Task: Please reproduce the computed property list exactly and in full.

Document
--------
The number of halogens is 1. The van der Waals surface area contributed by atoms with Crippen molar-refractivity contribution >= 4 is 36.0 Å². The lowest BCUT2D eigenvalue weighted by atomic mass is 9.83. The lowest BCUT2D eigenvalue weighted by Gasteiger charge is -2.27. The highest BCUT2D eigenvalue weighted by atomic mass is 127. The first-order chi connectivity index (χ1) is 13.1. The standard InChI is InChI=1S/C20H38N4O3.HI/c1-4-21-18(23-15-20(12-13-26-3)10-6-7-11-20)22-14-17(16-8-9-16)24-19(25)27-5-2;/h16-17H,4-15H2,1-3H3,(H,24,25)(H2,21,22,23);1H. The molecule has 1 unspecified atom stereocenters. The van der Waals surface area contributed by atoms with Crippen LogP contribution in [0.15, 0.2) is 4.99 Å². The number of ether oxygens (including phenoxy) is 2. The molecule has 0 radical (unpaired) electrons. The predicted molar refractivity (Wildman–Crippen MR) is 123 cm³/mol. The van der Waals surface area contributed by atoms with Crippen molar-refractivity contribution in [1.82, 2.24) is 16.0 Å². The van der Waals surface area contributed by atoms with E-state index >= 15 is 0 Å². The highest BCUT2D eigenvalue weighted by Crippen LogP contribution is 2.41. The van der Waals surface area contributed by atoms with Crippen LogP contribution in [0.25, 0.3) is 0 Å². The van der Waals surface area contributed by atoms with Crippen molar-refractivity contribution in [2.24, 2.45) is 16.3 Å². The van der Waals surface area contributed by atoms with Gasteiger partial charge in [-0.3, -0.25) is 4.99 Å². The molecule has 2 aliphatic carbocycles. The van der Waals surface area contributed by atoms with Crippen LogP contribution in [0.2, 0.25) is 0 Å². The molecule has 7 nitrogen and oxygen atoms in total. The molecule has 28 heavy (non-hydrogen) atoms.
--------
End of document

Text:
The number of halogens is 1. The van der Waals surface area contributed by atoms with Crippen molar-refractivity contribution >= 4 is 36.0 Å². The lowest BCUT2D eigenvalue weighted by atomic mass is 9.83. The lowest BCUT2D eigenvalue weighted by Gasteiger charge is -2.27. The highest BCUT2D eigenvalue weighted by atomic mass is 127. The first-order chi connectivity index (χ1) is 13.1. The standard InChI is InChI=1S/C20H38N4O3.HI/c1-4-21-18(23-15-20(12-13-26-3)10-6-7-11-20)22-14-17(16-8-9-16)24-19(25)27-5-2;/h16-17H,4-15H2,1-3H3,(H,24,25)(H2,21,22,23);1H. The molecule has 1 unspecified atom stereocenters. The van der Waals surface area contributed by atoms with Crippen LogP contribution in [0.15, 0.2) is 4.99 Å². The number of ether oxygens (including phenoxy) is 2. The molecule has 0 radical (unpaired) electrons. The predicted molar refractivity (Wildman–Crippen MR) is 123 cm³/mol. The van der Waals surface area contributed by atoms with Crippen molar-refractivity contribution in [1.82, 2.24) is 16.0 Å². The van der Waals surface area contributed by atoms with E-state index >= 15 is 0 Å². The highest BCUT2D eigenvalue weighted by Crippen LogP contribution is 2.41. The van der Waals surface area contributed by atoms with Crippen LogP contribution in [0.25, 0.3) is 0 Å². The van der Waals surface area contributed by atoms with Crippen molar-refractivity contribution in [2.24, 2.45) is 16.3 Å². The van der Waals surface area contributed by atoms with Gasteiger partial charge in [-0.3, -0.25) is 4.99 Å². The molecule has 2 aliphatic carbocycles. The van der Waals surface area contributed by atoms with Crippen LogP contribution in [0.2, 0.25) is 0 Å². The molecule has 7 nitrogen and oxygen atoms in total. The molecule has 28 heavy (non-hydrogen) atoms.